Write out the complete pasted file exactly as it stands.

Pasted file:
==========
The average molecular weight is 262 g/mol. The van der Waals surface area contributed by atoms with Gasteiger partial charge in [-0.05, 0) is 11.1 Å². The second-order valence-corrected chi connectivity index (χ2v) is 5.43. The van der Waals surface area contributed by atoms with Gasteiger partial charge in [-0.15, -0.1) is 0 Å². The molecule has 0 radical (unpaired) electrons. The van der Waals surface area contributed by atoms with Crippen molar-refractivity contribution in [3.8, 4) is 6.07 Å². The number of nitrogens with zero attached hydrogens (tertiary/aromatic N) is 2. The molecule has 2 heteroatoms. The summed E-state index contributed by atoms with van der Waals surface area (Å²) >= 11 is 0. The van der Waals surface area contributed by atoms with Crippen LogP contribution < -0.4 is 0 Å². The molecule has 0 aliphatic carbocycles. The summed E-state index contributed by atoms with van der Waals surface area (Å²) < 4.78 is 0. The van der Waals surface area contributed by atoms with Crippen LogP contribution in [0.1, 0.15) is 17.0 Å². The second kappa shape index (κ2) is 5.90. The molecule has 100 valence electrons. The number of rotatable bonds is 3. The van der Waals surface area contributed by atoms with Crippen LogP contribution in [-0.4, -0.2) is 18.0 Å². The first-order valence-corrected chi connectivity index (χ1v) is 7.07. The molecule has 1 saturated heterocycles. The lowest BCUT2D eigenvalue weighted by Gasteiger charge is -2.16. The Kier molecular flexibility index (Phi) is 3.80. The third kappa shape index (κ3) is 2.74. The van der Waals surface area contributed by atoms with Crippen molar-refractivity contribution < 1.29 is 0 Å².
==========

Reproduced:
The average molecular weight is 262 g/mol. The van der Waals surface area contributed by atoms with Gasteiger partial charge in [-0.05, 0) is 11.1 Å². The second-order valence-corrected chi connectivity index (χ2v) is 5.43. The van der Waals surface area contributed by atoms with Gasteiger partial charge in [-0.15, -0.1) is 0 Å². The molecule has 0 radical (unpaired) electrons. The van der Waals surface area contributed by atoms with Crippen molar-refractivity contribution in [3.8, 4) is 6.07 Å². The number of nitrogens with zero attached hydrogens (tertiary/aromatic N) is 2. The molecule has 2 heteroatoms. The summed E-state index contributed by atoms with van der Waals surface area (Å²) >= 11 is 0. The van der Waals surface area contributed by atoms with Crippen LogP contribution < -0.4 is 0 Å². The molecule has 0 aliphatic carbocycles. The summed E-state index contributed by atoms with van der Waals surface area (Å²) < 4.78 is 0. The van der Waals surface area contributed by atoms with Crippen LogP contribution in [0.1, 0.15) is 17.0 Å². The second kappa shape index (κ2) is 5.90. The molecule has 100 valence electrons. The number of rotatable bonds is 3. The van der Waals surface area contributed by atoms with Crippen LogP contribution in [-0.4, -0.2) is 18.0 Å². The first-order valence-corrected chi connectivity index (χ1v) is 7.07. The molecule has 1 saturated heterocycles. The lowest BCUT2D eigenvalue weighted by Gasteiger charge is -2.16. The Kier molecular flexibility index (Phi) is 3.80. The third kappa shape index (κ3) is 2.74. The van der Waals surface area contributed by atoms with Crippen molar-refractivity contribution < 1.29 is 0 Å².